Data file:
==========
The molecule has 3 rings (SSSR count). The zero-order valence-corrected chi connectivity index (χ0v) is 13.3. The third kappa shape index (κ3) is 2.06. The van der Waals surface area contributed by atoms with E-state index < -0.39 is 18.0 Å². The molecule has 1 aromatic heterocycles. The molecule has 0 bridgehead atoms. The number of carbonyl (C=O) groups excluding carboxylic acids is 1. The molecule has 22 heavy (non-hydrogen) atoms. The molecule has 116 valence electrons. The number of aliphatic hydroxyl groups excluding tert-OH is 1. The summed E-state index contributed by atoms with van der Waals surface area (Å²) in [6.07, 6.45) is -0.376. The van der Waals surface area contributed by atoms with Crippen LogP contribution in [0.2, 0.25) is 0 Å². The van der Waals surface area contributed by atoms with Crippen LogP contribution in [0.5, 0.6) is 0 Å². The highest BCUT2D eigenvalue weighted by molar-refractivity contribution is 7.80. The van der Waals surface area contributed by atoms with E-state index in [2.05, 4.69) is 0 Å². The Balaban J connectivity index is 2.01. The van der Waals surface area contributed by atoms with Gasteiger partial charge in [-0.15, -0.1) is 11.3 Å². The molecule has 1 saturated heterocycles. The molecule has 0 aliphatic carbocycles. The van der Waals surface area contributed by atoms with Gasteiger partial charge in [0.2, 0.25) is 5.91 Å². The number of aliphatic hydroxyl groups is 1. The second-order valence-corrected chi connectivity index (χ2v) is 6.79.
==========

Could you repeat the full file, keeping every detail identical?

The molecule has 3 rings (SSSR count). The zero-order valence-corrected chi connectivity index (χ0v) is 13.3. The third kappa shape index (κ3) is 2.06. The van der Waals surface area contributed by atoms with E-state index < -0.39 is 18.0 Å². The molecule has 1 aromatic heterocycles. The molecule has 0 bridgehead atoms. The number of carbonyl (C=O) groups excluding carboxylic acids is 1. The molecule has 22 heavy (non-hydrogen) atoms. The molecule has 116 valence electrons. The number of aliphatic hydroxyl groups excluding tert-OH is 1. The summed E-state index contributed by atoms with van der Waals surface area (Å²) in [6.07, 6.45) is -0.376. The van der Waals surface area contributed by atoms with Crippen LogP contribution in [0.2, 0.25) is 0 Å². The van der Waals surface area contributed by atoms with Crippen LogP contribution in [0.5, 0.6) is 0 Å². The highest BCUT2D eigenvalue weighted by molar-refractivity contribution is 7.80. The van der Waals surface area contributed by atoms with E-state index in [2.05, 4.69) is 0 Å². The Balaban J connectivity index is 2.01. The van der Waals surface area contributed by atoms with Gasteiger partial charge in [-0.15, -0.1) is 11.3 Å². The molecule has 1 saturated heterocycles. The molecule has 0 aliphatic carbocycles. The van der Waals surface area contributed by atoms with Gasteiger partial charge in [0.2, 0.25) is 5.91 Å². The number of aliphatic hydroxyl groups is 1. The second-order valence-corrected chi connectivity index (χ2v) is 6.79.